WHERE ARE THE GPs?
🎵 “Where have all the GPs gone?
Gone to leafy suburbs every one” 🎶
(with apologies to Pete Seeger)
No subject prompts more heated discussions around the dinner tables, the pubs, the bus queues, the talking shops the length and breadth of the land than the future of our beloved NHS. Whenever the subject is raised, there are those in our midst, having experienced positive, even life-saving, contact with our system of health care, who swear undying devotion and absolute support for the NHS. And why not? At its best, for those patients in extremis, the expertise, the experience, the cutting-edge technology and the devoted care and attention of doctors, nurses and support staff, are truly humbling. On the other hand, there are an equal number of vociferous critics who bemoan a paucity of available GPs, long waiting lists, inefficient bureaucracy, misdiagnoses, poor nursing care and shoddy infrastructure. And don’t get them on hospital parking fees for patients and visitors.
Clearly, opinions widely diverge. In order to clarify things in my own mind, it would be helpful if I were able to compare at first hand the NHS with the system of health care in other countries. On a recent holiday in France, my wife had need of a course of tablets which she had inadvertently left at home. Neither her GP surgery nor the sister pharmacy in England were prepared to send out a replacement prescription, so she organised a visit to the local doctors’ surgery. She received an appointment on the same day, (immediate answer on the phone – no long wait after being placed 24th in a queue), she was seen by a doctor, who took down all the relevant information, wrote out a prescription, pointed her to the pharmacist next door and - Bob’s Your Uncle - my wifepopped the necessary pill that very evening. Simples! There was of course a fee to be paid up front, but it was not much,and, in any case, who would not be willing to fork out a few euros for such prompt service?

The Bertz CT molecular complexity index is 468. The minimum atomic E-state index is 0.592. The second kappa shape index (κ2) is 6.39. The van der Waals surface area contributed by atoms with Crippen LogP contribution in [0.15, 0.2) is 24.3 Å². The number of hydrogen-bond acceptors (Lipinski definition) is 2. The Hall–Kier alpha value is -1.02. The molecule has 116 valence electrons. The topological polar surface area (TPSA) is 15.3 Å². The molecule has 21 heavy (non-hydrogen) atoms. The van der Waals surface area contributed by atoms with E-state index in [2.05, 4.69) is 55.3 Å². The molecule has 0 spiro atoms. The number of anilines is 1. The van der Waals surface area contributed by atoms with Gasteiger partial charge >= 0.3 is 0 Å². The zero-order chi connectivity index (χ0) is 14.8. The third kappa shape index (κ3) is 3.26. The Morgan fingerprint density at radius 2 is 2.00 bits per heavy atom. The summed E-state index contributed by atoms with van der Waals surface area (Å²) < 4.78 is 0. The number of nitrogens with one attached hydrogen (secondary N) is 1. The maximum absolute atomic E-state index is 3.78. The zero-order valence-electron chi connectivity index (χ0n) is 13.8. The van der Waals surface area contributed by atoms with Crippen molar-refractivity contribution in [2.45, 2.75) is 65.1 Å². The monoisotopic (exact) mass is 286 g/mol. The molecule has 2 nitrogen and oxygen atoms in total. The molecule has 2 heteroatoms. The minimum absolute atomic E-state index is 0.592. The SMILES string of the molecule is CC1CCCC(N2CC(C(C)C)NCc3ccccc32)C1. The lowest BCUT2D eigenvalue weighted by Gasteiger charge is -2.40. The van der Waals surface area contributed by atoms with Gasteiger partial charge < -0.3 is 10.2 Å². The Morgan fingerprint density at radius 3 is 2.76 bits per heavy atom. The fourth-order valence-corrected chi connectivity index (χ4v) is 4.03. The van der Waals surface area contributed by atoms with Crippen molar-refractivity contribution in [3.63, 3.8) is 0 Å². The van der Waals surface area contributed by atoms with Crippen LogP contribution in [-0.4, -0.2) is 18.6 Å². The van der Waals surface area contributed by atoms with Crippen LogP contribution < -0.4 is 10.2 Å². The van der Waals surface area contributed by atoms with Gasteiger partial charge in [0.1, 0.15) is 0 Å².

Simple but probably a little arbitrary. It was after all one isolated case, not a fair sample of the French system of medical care. I’m sure the French have their own problems, difficulties and critics. Nothing is ever perfect. The grass always seems greener on the other side of the hill. Let me, therefore, concentrate on the problems confronting our own system.
I had always believed that the Indian Railways employed thelargest workforce in the world, closely followed by the Chinese Army, with our NHS trailing in third place. In fact, research tells me I was mistaken. In first place is the US Defense Department, followed by the People’s Liberation Army of China, then Walmart, then McDonald’s, then the Chinese National Petroleum Company, with the NHS coming in at sixth place. Those behemoths knocking our NHS down the table serve whole continents, let us not forget. Furthermore, Walmart and McDonald’s are global brands. By contrast, the NHS operates only in this country with a comparatively small population of 62 million. So, proportionally, the NHS is a mighty beast – no doubt about it.
I have no knowledge and little understanding of macroeconomics, nor even microeconomics. I couldn’t even balance the books of the boys’ pocket money when I was a housemaster so asking me to comment on how much the NHS costs and how it could be better spent is a bit like asking Donald Trump to define ‘self-deprecation’. Thus, I shall leave the broad brush of political and socio-economic analysis in other, better qualified hands than mine.
Let me therefore confine myself to one arm of the NHS with which most of us have had contact at one time or another. We all have a GP. At least, I thought that was the case. We are told there is a shortage of GPs. Or rather, they are unevenly distributed. In some parts of the country, you can get to see one relatively easily whereas in other areas, they are as infrequently spotted as red squirrels. Why is this? For an answer, I sought the opinion of my son, who is, as it happens, a GP himself.
Well, it’s complicated…..